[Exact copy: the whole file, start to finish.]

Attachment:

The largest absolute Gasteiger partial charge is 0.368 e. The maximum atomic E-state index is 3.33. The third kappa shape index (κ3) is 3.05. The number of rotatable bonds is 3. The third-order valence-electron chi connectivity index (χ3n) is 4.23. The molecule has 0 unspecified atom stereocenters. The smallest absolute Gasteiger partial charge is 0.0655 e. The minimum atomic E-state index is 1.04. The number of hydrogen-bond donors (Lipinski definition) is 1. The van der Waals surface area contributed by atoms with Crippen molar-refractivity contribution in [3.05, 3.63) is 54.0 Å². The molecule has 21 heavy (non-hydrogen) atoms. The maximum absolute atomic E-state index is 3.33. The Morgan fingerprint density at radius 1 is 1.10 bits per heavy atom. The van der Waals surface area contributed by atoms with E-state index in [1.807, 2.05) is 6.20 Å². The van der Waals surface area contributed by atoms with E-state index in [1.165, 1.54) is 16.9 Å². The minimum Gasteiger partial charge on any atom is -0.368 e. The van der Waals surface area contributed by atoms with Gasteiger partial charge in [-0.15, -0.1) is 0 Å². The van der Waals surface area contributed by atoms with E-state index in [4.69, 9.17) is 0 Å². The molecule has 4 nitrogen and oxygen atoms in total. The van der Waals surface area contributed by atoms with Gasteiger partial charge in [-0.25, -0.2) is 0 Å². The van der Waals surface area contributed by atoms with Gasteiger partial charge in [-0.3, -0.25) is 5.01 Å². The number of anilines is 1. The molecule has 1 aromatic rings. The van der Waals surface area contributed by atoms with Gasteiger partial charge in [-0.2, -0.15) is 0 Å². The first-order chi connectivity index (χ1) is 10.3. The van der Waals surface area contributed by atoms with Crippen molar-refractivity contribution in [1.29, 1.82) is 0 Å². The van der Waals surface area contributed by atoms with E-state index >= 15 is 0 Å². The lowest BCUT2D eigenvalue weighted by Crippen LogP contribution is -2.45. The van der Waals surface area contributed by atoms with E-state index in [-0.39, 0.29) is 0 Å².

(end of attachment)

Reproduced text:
The largest absolute Gasteiger partial charge is 0.368 e. The maximum atomic E-state index is 3.33. The third kappa shape index (κ3) is 3.05. The number of rotatable bonds is 3. The third-order valence-electron chi connectivity index (χ3n) is 4.23. The molecule has 0 unspecified atom stereocenters. The smallest absolute Gasteiger partial charge is 0.0655 e. The minimum atomic E-state index is 1.04. The number of hydrogen-bond donors (Lipinski definition) is 1. The van der Waals surface area contributed by atoms with Crippen molar-refractivity contribution in [3.05, 3.63) is 54.0 Å². The molecule has 21 heavy (non-hydrogen) atoms. The maximum absolute atomic E-state index is 3.33. The Morgan fingerprint density at radius 1 is 1.10 bits per heavy atom. The van der Waals surface area contributed by atoms with E-state index in [1.807, 2.05) is 6.20 Å². The van der Waals surface area contributed by atoms with E-state index in [1.165, 1.54) is 16.9 Å². The minimum Gasteiger partial charge on any atom is -0.368 e. The van der Waals surface area contributed by atoms with Gasteiger partial charge in [-0.15, -0.1) is 0 Å². The van der Waals surface area contributed by atoms with E-state index in [4.69, 9.17) is 0 Å². The molecule has 4 nitrogen and oxygen atoms in total. The van der Waals surface area contributed by atoms with Gasteiger partial charge in [-0.25, -0.2) is 0 Å². The van der Waals surface area contributed by atoms with Gasteiger partial charge in [-0.3, -0.25) is 5.01 Å². The number of anilines is 1. The molecule has 1 aromatic rings. The van der Waals surface area contributed by atoms with Gasteiger partial charge in [-0.2, -0.15) is 0 Å². The first-order chi connectivity index (χ1) is 10.3. The van der Waals surface area contributed by atoms with Crippen molar-refractivity contribution in [1.29, 1.82) is 0 Å². The van der Waals surface area contributed by atoms with E-state index >= 15 is 0 Å². The lowest BCUT2D eigenvalue weighted by Crippen LogP contribution is -2.45. The van der Waals surface area contributed by atoms with E-state index in [-0.39, 0.29) is 0 Å².